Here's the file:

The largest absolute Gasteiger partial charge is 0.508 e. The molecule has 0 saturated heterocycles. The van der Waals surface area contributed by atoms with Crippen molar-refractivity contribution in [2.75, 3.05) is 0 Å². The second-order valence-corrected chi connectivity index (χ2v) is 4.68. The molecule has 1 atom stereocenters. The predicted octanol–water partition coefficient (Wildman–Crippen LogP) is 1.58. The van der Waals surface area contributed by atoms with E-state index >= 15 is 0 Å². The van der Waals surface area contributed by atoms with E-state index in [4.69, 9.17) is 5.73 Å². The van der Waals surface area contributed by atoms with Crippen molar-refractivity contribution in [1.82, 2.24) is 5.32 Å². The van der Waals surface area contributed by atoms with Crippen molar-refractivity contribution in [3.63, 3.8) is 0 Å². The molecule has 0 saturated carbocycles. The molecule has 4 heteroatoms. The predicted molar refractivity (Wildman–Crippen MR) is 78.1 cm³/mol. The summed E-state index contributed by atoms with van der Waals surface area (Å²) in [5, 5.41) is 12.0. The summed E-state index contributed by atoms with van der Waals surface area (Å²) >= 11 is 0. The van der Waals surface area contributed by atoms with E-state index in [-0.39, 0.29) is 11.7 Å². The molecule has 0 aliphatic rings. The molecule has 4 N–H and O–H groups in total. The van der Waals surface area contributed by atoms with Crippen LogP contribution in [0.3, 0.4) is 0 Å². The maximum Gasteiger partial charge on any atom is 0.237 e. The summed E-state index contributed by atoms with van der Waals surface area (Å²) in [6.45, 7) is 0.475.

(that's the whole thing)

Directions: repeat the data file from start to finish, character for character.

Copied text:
The largest absolute Gasteiger partial charge is 0.508 e. The molecule has 0 saturated heterocycles. The van der Waals surface area contributed by atoms with Crippen molar-refractivity contribution in [2.75, 3.05) is 0 Å². The second-order valence-corrected chi connectivity index (χ2v) is 4.68. The molecule has 1 atom stereocenters. The predicted octanol–water partition coefficient (Wildman–Crippen LogP) is 1.58. The van der Waals surface area contributed by atoms with E-state index >= 15 is 0 Å². The van der Waals surface area contributed by atoms with E-state index in [4.69, 9.17) is 5.73 Å². The van der Waals surface area contributed by atoms with Crippen molar-refractivity contribution in [1.82, 2.24) is 5.32 Å². The van der Waals surface area contributed by atoms with Crippen molar-refractivity contribution in [3.63, 3.8) is 0 Å². The molecule has 0 saturated carbocycles. The molecule has 4 heteroatoms. The predicted molar refractivity (Wildman–Crippen MR) is 78.1 cm³/mol. The summed E-state index contributed by atoms with van der Waals surface area (Å²) in [5, 5.41) is 12.0. The summed E-state index contributed by atoms with van der Waals surface area (Å²) >= 11 is 0. The van der Waals surface area contributed by atoms with E-state index in [-0.39, 0.29) is 11.7 Å². The molecule has 0 aliphatic rings. The molecule has 4 N–H and O–H groups in total. The van der Waals surface area contributed by atoms with Crippen LogP contribution in [0.3, 0.4) is 0 Å². The maximum Gasteiger partial charge on any atom is 0.237 e. The summed E-state index contributed by atoms with van der Waals surface area (Å²) in [6.45, 7) is 0.475.